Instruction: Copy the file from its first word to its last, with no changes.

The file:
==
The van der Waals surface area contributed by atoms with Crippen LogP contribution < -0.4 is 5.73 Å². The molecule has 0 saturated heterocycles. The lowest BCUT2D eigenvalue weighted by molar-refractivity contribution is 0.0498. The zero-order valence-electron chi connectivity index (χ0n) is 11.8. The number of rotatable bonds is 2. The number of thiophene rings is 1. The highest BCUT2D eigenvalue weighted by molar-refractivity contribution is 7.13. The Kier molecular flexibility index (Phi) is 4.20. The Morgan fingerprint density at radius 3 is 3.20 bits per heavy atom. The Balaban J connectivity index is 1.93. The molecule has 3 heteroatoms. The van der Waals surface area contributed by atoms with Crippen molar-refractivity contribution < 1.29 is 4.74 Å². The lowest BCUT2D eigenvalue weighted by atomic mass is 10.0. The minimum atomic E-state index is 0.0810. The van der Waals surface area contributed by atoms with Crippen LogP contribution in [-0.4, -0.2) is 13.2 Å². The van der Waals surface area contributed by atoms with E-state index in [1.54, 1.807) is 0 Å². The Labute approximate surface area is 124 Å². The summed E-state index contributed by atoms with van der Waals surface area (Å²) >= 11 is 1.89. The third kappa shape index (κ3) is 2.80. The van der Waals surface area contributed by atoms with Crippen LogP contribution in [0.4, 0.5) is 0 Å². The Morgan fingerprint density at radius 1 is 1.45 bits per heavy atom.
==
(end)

The van der Waals surface area contributed by atoms with Crippen LogP contribution < -0.4 is 5.73 Å². The molecule has 0 saturated heterocycles. The lowest BCUT2D eigenvalue weighted by molar-refractivity contribution is 0.0498. The zero-order valence-electron chi connectivity index (χ0n) is 11.8. The number of rotatable bonds is 2. The number of thiophene rings is 1. The highest BCUT2D eigenvalue weighted by molar-refractivity contribution is 7.13. The Kier molecular flexibility index (Phi) is 4.20. The Morgan fingerprint density at radius 3 is 3.20 bits per heavy atom. The Balaban J connectivity index is 1.93. The molecule has 3 heteroatoms. The van der Waals surface area contributed by atoms with Crippen molar-refractivity contribution < 1.29 is 4.74 Å². The lowest BCUT2D eigenvalue weighted by atomic mass is 10.0. The minimum atomic E-state index is 0.0810. The van der Waals surface area contributed by atoms with Crippen LogP contribution in [-0.4, -0.2) is 13.2 Å². The van der Waals surface area contributed by atoms with E-state index in [1.54, 1.807) is 0 Å². The Labute approximate surface area is 124 Å². The summed E-state index contributed by atoms with van der Waals surface area (Å²) >= 11 is 1.89. The third kappa shape index (κ3) is 2.80. The van der Waals surface area contributed by atoms with Crippen LogP contribution in [0.4, 0.5) is 0 Å². The Morgan fingerprint density at radius 1 is 1.45 bits per heavy atom.